Overall I really enjoyed reading this book and learning about the background to Henry's life which is often overlooked in favour of the main events. I also enjoyed the focus on Henry VII as I prefer his era to Henry VIII. Starkey has a talent for incorporating citations seamlessly to add credibility to his narrative. However at times it was confusing as to which Henry was being discussed (VII or VIII) and there are so many different important figures that it's difficult to remember who is relate ...more
Apr 20, 2013 rated it it was ok
There is nothing like finishing a book but not knowing it because you're reading it on an e-reader. This one said their was 100 pages left, I didn't think all of it could be footnotes, but it was. This is not a very good biography, which is surprising because David Starkey is King of the Tudors and making it accessible to the masses. The problems with the book is the heavy reliance on numbers and names. Too many names were dropped, making it difficult to keep track of the characters, Earls, Duke ...more
Helen Corcoran
Apr 01, 2009 rated it really liked it
What marks this out from previous Henry biographies is Starkey's obvious love for the subject himself. Starkey is one of the leading Tudor historians in the UK and is one of the most well-known. His work is also known for being very readable and accessible to those outside of academia. Starkey focuses on those who came before Henry and who helped to shape him into the young man who eventually became king. The follow-up to this book will inevitably focus on his many marriages, which Henry is know ...more
Apr 26, 2009 rated it it was ok
Fascinating and infuriating. I genuinely enjoyed parts of this book, but Starkey's gossipy style really grates with me and I felt he tried to cover so much that he spread himself too thinly. It was cleary a complicated time in England's history, with the political intrigue surrounding the end of the War of the Roses and the rise of the House of Tudor, and Starkey does a good job of explaining this, but most of the rest of this book feels like he has included anything vaguely of interest to him a ...more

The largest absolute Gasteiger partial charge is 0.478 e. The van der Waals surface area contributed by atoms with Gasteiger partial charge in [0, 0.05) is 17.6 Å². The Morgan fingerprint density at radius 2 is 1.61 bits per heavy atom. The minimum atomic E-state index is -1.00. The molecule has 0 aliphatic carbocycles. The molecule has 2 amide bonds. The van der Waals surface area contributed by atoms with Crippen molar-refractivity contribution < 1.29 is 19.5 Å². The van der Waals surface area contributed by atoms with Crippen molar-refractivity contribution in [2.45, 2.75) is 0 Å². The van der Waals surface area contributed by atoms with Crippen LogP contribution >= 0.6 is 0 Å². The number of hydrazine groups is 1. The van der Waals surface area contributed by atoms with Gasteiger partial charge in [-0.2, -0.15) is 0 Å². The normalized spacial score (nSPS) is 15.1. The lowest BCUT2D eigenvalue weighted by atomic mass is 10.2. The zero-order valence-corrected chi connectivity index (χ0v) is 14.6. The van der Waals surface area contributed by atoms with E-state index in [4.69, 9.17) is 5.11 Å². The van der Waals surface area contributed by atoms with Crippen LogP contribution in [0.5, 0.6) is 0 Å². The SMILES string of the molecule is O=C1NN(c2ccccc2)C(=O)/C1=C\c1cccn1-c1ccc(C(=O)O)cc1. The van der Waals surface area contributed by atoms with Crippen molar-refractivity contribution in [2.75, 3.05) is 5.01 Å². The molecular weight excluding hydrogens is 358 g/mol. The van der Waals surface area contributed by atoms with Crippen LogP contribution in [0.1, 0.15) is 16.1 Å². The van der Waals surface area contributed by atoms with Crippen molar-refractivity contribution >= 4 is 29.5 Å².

Jan 16, 2012 rated it really liked it
Recommends it for: Tudor history buffs, those who want to know the REAL Henry VIII before he BECAME Henry VIII
I'm putting this one aside for a bit "lighter" reading. Seriously though, this book is in my library, so I can read it anytime I want. I have two borrowed books now, one from my local library (I have 2 weeks to complete it), and one from the Amazon Prime lending library, and I'd rather tackle them first. Starkey as always is a wonderful writer but I'm taking on two fairly new subjects: Ian Mortimer's biography of Edward III (an influential king I know little about), and -- suggested by a coworke ...more
Feb 08, 2012 rated it really liked it  ·  review of another edition
Shelves: biography, british
An excellent biography of the young Prince Henry, and then his early reign as Henry VIII. Starkey does a fantastic job of seperating the two very different Henrys in history - the young and virtuous one, and the old and mad one. Henry began his reign with so much potential, but was soon drunk with power. This book, however, focuses on the first Henry.

I read this book along side Julia Fox's "Sister Queens: The noble, tragic lives of Katherine of Aragon and Juana, Queen of Castile". I thought the
Jun 20, 2009 rated it liked it
Shelves: tudor
First let me say that I'd rate it 3.5. It's shy of 4 because it's too biased, opinionated and cliched for me. A book concentrating solely on Henry VIII's younger years is unique and I was very excited to get my hands on it. It's written in a conversational tone which I liked mostly but it was the bias and opinion that annoyed me most often. It's not even that I disagree with many of his suppositions, just annoyed that he passes them off as MUST be's. It was an enlightening read though and I'm ea ...more
Carolyn Thomas
May 10, 2013 rated it really liked it  ·  review of another edition
David Starkey says of himself as a historian,"I write books as a storyteller. There is room for analysis, the inclusion of original documents and quite detailed reflections on sources, but the thing that holds the narrative together for me is the story." All of this holds true for "Henry: The Prince who would Turn Tyrant", which covers the period of time from Henry's birth to the arrival on the scene of Thomas Wolsey during the first year of his reign. Informative, entertaining and easy reading.
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David Robert Starkey, CBE, FSA is a British historian, a television and radio presenter, and a specialist in the Tudor period.